I signed my name on the front page of a clipboard that hung beside a door to a small meeting room. I patiently waited to be called inside, where I was asked questions on everything I had just learned. It was becoming increasingly common for me to draw a blank in the interview. Try as I might, I couldn’t remember a single thing. Threes and sixes were switching places in my head, metals used to build older models were coming to the front of my mind when asked what the new models were made from, and when asked to draw the schematic from memory–don’t even ask how that went. It was brutally embarrassing, to say the least.
Lunch break came and went. It was the only hour of my pitiful day that I felt like I might survive the rest of my schooling. The little sandwich shop was the only option in terms of food unless I would have brought my own, which surprisingly was one of the few things that didn’t break my spirit further. I looked forward to the variety of deli meats and cheeses, and the potential combinations of fresh toppings and warm, toasted breads. I sought comfort in those sandwiches and found relief in the accompanying cookies and sweet tea. You probably noticed by the tight fabric of my slacks and the tension on the poor, laboring buttons of my blue collared shirt that food was a very dear friend of mine. I am not proud of who I once was, but please understand, back then I had lost the ability to care.
My early evenings were spent on the training submarine, in the section that had been gutted and repurposed as an on-board study hall. The scents of metal and oil and paint all combined into an odor to which I had grown accustomed. I disliked it back then, but the aroma is nearly identical to the smell of transformer oil that my husband carries with him when he gets home from work, so it now has a much more pleasant memory associated with it.
My time on the submarine was not pleasant, however. Depending on the day, I was passed between cubicles and handed a book. I was told to study and that if I should think of any questions, I had only to ask. No one thought I could do it, though. Not a single one of the teachers–chiefs and petty officers–believed I would actually pass my qualifications. I was the girl who couldn’t learn. The girl who wouldn’t try–so they called me. They thought I didn’t hear them. I’m sure you heard of me at some point, even if you didn’t know I was the one they were talking about. They would whisper their sympathies and their doubts, their insults and their jokes. That’s all I was to them. Over time, that’s all I was to anyone, even myself.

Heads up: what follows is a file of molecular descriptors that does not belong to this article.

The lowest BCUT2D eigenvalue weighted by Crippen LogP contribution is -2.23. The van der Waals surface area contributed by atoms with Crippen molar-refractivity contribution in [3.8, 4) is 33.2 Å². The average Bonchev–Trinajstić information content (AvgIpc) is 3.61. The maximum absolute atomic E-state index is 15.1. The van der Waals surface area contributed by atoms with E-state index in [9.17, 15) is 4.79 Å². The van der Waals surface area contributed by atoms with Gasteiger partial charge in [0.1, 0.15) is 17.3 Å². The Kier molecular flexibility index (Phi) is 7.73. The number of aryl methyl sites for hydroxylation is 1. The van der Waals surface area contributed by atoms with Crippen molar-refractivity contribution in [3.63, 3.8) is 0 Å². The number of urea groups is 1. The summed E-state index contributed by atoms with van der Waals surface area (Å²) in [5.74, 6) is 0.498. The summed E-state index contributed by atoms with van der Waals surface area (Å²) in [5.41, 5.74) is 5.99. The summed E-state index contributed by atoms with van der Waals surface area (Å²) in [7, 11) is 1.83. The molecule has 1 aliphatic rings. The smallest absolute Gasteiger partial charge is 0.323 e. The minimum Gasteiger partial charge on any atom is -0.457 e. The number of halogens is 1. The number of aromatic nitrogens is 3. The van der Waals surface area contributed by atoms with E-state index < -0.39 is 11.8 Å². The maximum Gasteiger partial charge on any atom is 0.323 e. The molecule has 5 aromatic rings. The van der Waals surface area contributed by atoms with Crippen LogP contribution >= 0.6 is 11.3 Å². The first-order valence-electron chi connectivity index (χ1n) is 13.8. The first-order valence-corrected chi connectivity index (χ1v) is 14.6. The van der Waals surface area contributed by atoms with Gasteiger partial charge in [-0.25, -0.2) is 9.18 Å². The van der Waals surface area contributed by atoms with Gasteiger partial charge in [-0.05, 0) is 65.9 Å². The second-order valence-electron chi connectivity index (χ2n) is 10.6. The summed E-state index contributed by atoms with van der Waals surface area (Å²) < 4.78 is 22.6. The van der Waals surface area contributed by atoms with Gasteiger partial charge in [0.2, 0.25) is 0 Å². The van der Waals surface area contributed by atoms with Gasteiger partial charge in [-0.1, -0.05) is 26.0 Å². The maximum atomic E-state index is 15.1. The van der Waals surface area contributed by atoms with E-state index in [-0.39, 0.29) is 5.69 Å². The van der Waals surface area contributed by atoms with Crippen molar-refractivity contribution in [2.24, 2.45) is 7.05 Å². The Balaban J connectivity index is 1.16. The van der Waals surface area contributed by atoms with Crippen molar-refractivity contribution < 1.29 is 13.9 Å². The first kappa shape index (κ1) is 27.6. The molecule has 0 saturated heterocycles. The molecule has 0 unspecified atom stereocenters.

That day, I had given up. I wasn’t even looking at the book in front of me, and my binder was untouched. It was Friday Field Day, which meant that everyone else in my class would be on the submarine as well, with sponges and dust rags, cleaning the boat. No one was paying any attention to me, so I was free to lose myself in my thoughts. What dark, frightening things those were.
I’d like to interject, because you didn’t know all this before. Don’t worry. I was never suicidal. I know how it sounds, but I was never in any real danger. I was self-destructive and self-deprecating, but not once did I want it to end. On the contrary, I wanted to live very, very much. I had a theory–and maybe I still do–that the emotion you feel when you die will stay with you in death. I didn’t want to spend eternity depressed and dark. I didn’t know if it really worked that way; how could anyone really know? But I feared it all the same. Besides, I would never experience those delicious sandwiches again if I was dead.
Although I may not have had a death sentence, I did have a streak of masochism. I felt that I had somehow deserved every ounce of negative energy I received. Moreover, I felt that I hadn’t received enough. I was boring, I was unable to retain what I knew was simple nuclear science, I was gaining weight, I never had freedom… wasn’t that what I was there for? Freedom? I didn’t have time to feel sorry for myself amidst all the books and qualifications. I only had time to hate myself for not being a better, smarter person.
My arm was itching. I remember that clearly. Just up from my wrist, two inches away from a birthmark that resembles a star. I scratched and scratched; absentmindedly at first, then more aware as the annoying feeling refused to be satisfied. I got frustrated, and in a moment of anger, flipped my diamond wedding ring around to the inside of my hand and dug it into my arm. Scratching, scratching, scratching. The ring was red before the itch began to subside, but I was no longer focused on the pain. All I could think about were my own shortcomings and how much of a failure I had become. I was suddenly filled with these fiery emotions and hateful thoughts. Still scratching; always scratching.